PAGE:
This approach definitely wouldn’t work in Gateway. The size of each level (up to about 20km!), especially considering the differences between, say, the 10 meter fighters and the half-kilometer battle cruisers, made drawing complex scenarios to scale next to impossible. Making changes to level designs would also be painful: erasing a group of 30 fighters and shifting them over a kilometer would quickly eat away at my eraser and my sanity. Besides, my hands aren’t steady enough for that kind of nonsense.

Dactyl levels were sketched out by hand.

Dactyl levels were sketched out by hand.

The solution for Gateway was to build my own level editor.

I’ll admit that I didn’t spend a lot of time investigating existing solutions. I was (pretty) sure that there was (probably, maybe) some level editor somewhere that would offer the right parameters and would allow me to drag, drop, and configure all of the game entities I wanted onto the Gateway playing field, but I really didn’t feel up to downloading and trying various existing editors only to find that each one was missing a crucial feature.

Ah, yes…implementing things from scratch rather than using existing solutions. I often do this with smaller projects for a number of reasons: (a) I believe in doing everything yourself at least once, (b) it’s often more fun, and (c) I can usually whip up something small in less time than it would take for me to learn to use an existing tool. (I recognize that this is a twisted combination of both laziness and diligence.) I also (d) like to be intimately familiar with the code I use, and this is easiest when it’s code that I write myself. Additionally, my own level editor could be completely customized for exactly what I needed it to do. (Besides, by the time I started considering developing my own, the back burners in my brain had already fired up and began doing the work for me. I think somewhere back there I knew very early that I’d have to write my own.)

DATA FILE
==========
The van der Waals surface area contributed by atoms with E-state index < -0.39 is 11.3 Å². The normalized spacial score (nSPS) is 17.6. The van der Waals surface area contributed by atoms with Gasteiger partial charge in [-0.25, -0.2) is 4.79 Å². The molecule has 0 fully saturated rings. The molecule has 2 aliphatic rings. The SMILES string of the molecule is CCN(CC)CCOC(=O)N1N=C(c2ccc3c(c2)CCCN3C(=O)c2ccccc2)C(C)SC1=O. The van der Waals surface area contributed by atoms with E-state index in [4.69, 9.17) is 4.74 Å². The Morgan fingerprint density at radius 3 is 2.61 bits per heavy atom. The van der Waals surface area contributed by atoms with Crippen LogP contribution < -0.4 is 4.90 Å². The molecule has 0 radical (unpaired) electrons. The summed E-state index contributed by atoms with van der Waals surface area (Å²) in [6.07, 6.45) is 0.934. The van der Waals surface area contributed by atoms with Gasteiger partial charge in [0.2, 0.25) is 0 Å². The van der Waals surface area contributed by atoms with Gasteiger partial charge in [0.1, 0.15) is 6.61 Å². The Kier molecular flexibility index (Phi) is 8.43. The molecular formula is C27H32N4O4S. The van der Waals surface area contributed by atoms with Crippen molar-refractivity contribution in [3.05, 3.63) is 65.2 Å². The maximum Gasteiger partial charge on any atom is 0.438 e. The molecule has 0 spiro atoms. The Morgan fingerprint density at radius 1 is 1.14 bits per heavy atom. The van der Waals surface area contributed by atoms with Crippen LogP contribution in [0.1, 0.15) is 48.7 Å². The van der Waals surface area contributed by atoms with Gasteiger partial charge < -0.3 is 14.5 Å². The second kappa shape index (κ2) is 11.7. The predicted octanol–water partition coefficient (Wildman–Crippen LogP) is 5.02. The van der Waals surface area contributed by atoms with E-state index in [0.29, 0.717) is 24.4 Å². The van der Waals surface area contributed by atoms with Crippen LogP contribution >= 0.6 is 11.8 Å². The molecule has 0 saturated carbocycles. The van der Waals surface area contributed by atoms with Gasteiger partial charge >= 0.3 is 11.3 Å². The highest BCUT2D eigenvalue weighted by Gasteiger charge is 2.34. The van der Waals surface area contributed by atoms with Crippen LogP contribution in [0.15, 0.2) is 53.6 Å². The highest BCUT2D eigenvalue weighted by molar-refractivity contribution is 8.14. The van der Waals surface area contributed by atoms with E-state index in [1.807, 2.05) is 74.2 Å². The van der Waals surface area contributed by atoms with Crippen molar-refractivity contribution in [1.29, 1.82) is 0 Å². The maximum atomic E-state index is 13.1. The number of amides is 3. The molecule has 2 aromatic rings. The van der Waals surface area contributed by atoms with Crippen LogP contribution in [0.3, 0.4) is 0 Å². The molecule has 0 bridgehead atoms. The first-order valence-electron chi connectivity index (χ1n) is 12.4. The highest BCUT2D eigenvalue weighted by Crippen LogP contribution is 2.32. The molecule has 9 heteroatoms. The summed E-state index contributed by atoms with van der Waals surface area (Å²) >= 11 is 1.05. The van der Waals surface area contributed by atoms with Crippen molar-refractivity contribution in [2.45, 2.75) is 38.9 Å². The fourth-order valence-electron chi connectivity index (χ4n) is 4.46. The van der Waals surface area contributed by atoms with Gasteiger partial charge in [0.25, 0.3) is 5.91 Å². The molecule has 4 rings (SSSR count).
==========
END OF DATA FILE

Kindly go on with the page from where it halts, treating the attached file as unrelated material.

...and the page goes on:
I intentionally wanted to keep my editor’s feature list as minimal as possible, since I’d probably only use it specifically for Gateway (although it could be altered without much effort for similar games) and didn’t want to spend too much time adding features that weren’t absolutely necessary. I just wanted the bare essentials for designing levels quickly and easily…so, there were hard choices to make.

C# .NET would be an ideal choice for this project, since I’ve worked with it extensively on a variety of projects. This meant that graphical user interface elements like buttons or text boxes wouldn’t be a problem. The next thing I had to consider was whether or not I wanted a 2D or a 3D representation of the world in my editor. There were pros and cons to each.

Advantages of a 3D level editor:

  • Entities could be moved around the environment and viewed from the player’s perspective
  • Everything could be viewed as it would appear in-game: for example, depth or height would be easier to determine than it would be in a 2D, top-down view

Disadvantages of a 3D level editor:

  • Harder to implement than a top-down representation in terms of entity selection (picking), transformations, etc.
  • C# .NET does not feature built-in 3D support and would require using GLControls or something similar (I wasn’t adverse to this, but it was another layer of complexity I wasn’t sure was really necessary)

Ultimately, I decided to go with a 2D representation simply because the style of the game didn’t place a whole lot of importance on an object’s height or altitude within the game; the flight controls are more like flying an aircraft than a true 6DOF fighter (I did this to make the game simpler and more accessible to players). Thus, the world could fairly easily be represented in a top-down fashion. Of course, objects exist at many different “altitudes” in the game, but not to such a degree that it was critical that this be represented clearly in a level editor intended solely for myself.

Next, there were issues of scale to consider. I wanted to have missions that could potentially be around 20km by 20km in size. I also wanted everything in the editor world layout to be visible all at once without zooming or scrolling. Ultimately, I decided on a layout pixel size of 600×600, with every pixel being equal to 30 meters in real space. That was more than precise enough for my needs and resulted in a playing field of 18km by 18km.